Wally’s Drive-InWhere: 282 Highway 410 N., Buckley; 360-829-0871Reader Mary Harrison was right when she said the order of fish was so big at Wally’s, a drive-in burger restaurant in Buckley, that she could eat off it for a few days. The cod filets were thin and wide, approaching the size of a salad plate. However, a consequence of thin-cut filets is that the fish can easily get overcooked. That’s what happened to my dry-tasting two-piece fish plate ($10.99) with thicker-cut fries that were good, not great. Tip: All-you-can-eat fish and chips are $8.99 from 11 a.m.-3 p.m. Mondays-Fridays.
IndochineWhere: 1924 Pacific Ave., Tacoma; 253-272-8200I was surprised when readers recommended this downtown Tacoma Thai fusion restaurant for breaded fish and fries. Diners will find Asian fish and chips on the appetizer menu ($14.50). While the sweet chili and spicy aioli dipping sauces provided garlicky-sweet yin-yang flavors, I couldn’t detect any of the promised soy-garlic-cumin marinade on the cod. The fries also tasted underseasoned. Aside from low seasoning, the kitchen did get the breading right – it was crisp and the fish inside tasted high quality.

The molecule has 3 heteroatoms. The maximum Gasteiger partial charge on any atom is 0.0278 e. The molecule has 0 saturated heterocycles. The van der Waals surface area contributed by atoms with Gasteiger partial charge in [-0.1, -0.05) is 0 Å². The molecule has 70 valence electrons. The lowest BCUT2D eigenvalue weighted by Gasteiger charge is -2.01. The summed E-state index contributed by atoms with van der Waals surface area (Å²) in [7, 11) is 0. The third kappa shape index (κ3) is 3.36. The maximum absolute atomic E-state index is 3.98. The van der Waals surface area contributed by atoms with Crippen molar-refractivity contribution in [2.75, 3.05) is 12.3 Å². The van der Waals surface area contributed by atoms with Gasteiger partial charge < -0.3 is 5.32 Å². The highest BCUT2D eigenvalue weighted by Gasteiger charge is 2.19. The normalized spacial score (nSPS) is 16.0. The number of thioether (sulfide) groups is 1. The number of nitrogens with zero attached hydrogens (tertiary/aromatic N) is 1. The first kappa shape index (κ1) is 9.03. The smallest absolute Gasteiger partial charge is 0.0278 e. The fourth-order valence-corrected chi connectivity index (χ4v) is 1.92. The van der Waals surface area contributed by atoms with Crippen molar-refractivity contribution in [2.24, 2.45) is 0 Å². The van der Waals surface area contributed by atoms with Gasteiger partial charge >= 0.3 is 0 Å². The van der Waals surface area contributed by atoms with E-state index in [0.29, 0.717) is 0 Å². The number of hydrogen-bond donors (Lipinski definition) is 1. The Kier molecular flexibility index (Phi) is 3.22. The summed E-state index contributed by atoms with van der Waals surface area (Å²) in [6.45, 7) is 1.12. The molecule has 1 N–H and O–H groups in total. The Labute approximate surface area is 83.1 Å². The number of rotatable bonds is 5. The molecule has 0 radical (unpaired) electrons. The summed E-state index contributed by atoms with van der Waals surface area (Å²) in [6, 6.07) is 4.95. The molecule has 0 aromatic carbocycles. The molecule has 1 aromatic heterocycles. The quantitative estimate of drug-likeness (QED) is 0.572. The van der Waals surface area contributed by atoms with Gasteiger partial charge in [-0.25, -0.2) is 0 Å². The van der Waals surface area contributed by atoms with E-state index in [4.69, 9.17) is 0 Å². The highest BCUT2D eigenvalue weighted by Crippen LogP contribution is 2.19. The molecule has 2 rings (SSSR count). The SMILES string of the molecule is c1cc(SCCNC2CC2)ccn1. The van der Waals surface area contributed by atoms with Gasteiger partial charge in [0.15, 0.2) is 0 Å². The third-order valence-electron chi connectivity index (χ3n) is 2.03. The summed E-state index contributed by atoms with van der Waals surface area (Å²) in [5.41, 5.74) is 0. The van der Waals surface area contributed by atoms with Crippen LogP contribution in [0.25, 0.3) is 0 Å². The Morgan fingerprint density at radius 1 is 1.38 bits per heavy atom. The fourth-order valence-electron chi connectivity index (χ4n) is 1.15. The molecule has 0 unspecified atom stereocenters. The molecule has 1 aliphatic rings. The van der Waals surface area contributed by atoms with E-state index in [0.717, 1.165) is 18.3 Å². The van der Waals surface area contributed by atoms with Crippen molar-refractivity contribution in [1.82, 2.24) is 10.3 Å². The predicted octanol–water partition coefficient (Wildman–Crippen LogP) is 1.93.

The Ram Restaurant and BreweryWhere: 10403 156th St. E., Puyallup; 253-445-1005 (find other locations here)The Ram’s fish and chips ($14.99) didn’t impress me. A single filet was battered, but it came laden with grease, and the fish was streaked with brown spots. As it cooled, the batter separated from the fish. The fries were lukewarm.
My original recommendations two months ago when I started this dining series: